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CLIENT ALERT: NASDAQ Amends Rules Regarding Advance Notice of Material Information

November 2009
Adam W. Finerman and Kenneth M. Silverman

On November 16, 2009, the Securities and Exchange Commission (the “SEC”) approved amendments to NASDAQ Rule 5250 and IM-5250-1 that will require (1) NASDAQ-listed issuers to notify NASDAQ’s MarketWatch Department at least 10 minutes prior to the initial public release of material information that involves any of the events listed in IM-5250-1 and (2) that such advance notice to the MarketWatch Department be made through the electronic disclosure submission system available at www.nasdaq.net, except in emergency situations.  Previously, the NASDAQ rule did not mandate a time frame for the required prior notification, but recommended that it be provided 10 minutes before release through its electronic submission system.  This rule change is effective immediately and will become operative on December 7, 2009.

Disclosure of the events set forth in IM-5250-1 that require advance notice, involves, in essence, material information that would reasonably be expected to affect the value of the securities or influence investors’ decisions. The events set forth in IM-5250-1 remain unchanged by these amendments and are:

  1. Financial-related disclosures, including quarterly or yearly earnings, earnings restatements, preannouncements or “guidance”;
  2. Corporate reorganizations and acquisitions, including mergers, tender offers, asset transactions and bankruptcies or receiverships;
  3. New products or discoveries, or developments regarding customers or suppliers (e.g., significant developments in clinical or customer trials, and receipt or cancellation of a material contract or order);
  4. Senior management changes of a material nature or a change in control;
  5. Resignation or termination of independent auditors, or withdrawal of a previously issued audit report;
  6. Events regarding the Company’s securities — e.g., defaults on senior securities, calls of securities for redemption, repurchase plans, stock splits or changes in dividends, changes to the rights of security holders, or public or private sales of additional securities;
  7. Significant legal or regulatory developments; and
  8. Any event requiring the filing of a Form 8-K. 

Under unusual circumstances companies may not be required to make public disclosure of material events, for example where it is possible to maintain confidentiality of those events and immediate public disclosure would prejudice the ability of the company to pursue its legitimate corporate objectives. However, NASDAQ-listed companies remain obligated to disclose this information to NASDAQ upon request pursuant to Rule 5250(a).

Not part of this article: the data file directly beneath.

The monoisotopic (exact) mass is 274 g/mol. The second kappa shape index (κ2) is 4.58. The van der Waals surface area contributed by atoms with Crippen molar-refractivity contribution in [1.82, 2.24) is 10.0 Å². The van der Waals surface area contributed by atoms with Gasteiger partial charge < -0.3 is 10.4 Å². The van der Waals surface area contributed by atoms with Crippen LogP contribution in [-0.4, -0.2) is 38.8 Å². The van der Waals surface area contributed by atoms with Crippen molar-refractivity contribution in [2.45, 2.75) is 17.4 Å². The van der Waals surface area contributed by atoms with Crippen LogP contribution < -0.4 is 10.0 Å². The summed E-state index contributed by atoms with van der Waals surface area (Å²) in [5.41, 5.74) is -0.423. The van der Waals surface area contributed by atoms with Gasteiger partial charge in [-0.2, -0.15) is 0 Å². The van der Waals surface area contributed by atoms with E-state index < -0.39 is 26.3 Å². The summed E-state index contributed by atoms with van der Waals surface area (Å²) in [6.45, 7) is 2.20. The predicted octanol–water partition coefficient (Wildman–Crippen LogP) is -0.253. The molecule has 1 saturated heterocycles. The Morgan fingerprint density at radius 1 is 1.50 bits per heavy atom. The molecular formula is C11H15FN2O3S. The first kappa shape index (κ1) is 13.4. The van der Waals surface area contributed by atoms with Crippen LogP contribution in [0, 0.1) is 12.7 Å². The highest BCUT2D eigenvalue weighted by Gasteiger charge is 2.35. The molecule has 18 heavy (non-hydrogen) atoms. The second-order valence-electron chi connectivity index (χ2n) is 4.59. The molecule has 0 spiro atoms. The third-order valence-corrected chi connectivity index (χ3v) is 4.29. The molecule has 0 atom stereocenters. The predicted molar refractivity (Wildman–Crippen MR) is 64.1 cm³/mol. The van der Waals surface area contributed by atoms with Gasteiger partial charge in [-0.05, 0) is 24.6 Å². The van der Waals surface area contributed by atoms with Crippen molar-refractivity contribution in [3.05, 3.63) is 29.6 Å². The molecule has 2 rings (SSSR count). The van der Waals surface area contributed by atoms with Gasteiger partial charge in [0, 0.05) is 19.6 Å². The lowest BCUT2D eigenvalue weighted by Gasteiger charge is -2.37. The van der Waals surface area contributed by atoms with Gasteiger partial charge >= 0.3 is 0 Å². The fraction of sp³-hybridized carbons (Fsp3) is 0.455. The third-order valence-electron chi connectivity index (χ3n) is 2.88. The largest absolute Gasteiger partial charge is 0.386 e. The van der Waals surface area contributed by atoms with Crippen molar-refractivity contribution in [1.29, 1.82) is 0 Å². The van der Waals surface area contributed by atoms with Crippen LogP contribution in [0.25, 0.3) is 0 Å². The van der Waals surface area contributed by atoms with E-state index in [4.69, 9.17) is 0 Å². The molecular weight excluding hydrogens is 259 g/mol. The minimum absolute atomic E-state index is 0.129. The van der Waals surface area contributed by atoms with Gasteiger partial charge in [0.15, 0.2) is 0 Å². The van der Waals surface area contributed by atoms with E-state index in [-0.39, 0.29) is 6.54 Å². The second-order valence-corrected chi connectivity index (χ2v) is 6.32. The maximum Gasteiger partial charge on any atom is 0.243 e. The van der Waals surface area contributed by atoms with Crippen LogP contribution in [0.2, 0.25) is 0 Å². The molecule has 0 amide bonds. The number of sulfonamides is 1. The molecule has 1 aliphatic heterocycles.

As stated above, disclosure through NASDAQ’s electronic disclosure submission system will be required, except in emergency situations.  Examples of emergency situations include lack of computer or Internet access, technical problems on either the company or NASDAQ system or an incompatibility between those systems, and a material development where no draft disclosure document exists, but immediate notification to MarketWatch is important based on the nature of the material event.

These amendments do not change NASDAQ’s stated position that companies that repeatedly fail to provide timely notice or repeatedly fail to use the electronic disclosure submission system when NASDAQ finds no emergency situation existed may be subject to reprimand or even delisting.

The rule change also modifies language in IM-5250-1 that, as written prior to this change, may be inconsistent with an interpretive release published by the SEC in August 2008 that provided guidance on the use of company websites to satisfy public disclosure requirements under Regulation FD. The SEC’s guidance provides that posting of information on a company website could be considered a sufficient method of public disclosure under Regulation FD.  The language currently contained in NASDAQ’s IM-5250-1 indicates that a website posting alone does not by itself satisfy the public disclosure requirements of Regulation FD. Accordingly, NASDAQ has modified this language to instead provide that a website posting alone may not (as opposed to does not) by itself satisfy those requirements.

Please feel free to contact either of the partners listed below or any corporate partner with whom you work if you would like to discuss the amendments to the NASDAQ rules and their potential ramifications.

This publication is issued by Olshan Grundman Frome Rosenzweig & Wolosky LLP for informational purposes only and does not constitute legal advice or establish an attorney-client relationship.  To ensure compliance with requirements imposed by the IRS, we inform you that unless specifically indicated otherwise, any tax advice contained in this publication was not intended or written to be used, and cannot be used, for the purpose of (i) avoiding tax-related penalties under the Internal Revenue Code or (ii) promoting, marketing, or recommending to another party any tax-related matter addressed herein.  In some jurisdictions, this publication may be considered attorney advertising.
Copyright © 2009 Olshan Grundman Frome Rosenzweig & Wolosky LLP.  All Rights Reserved.

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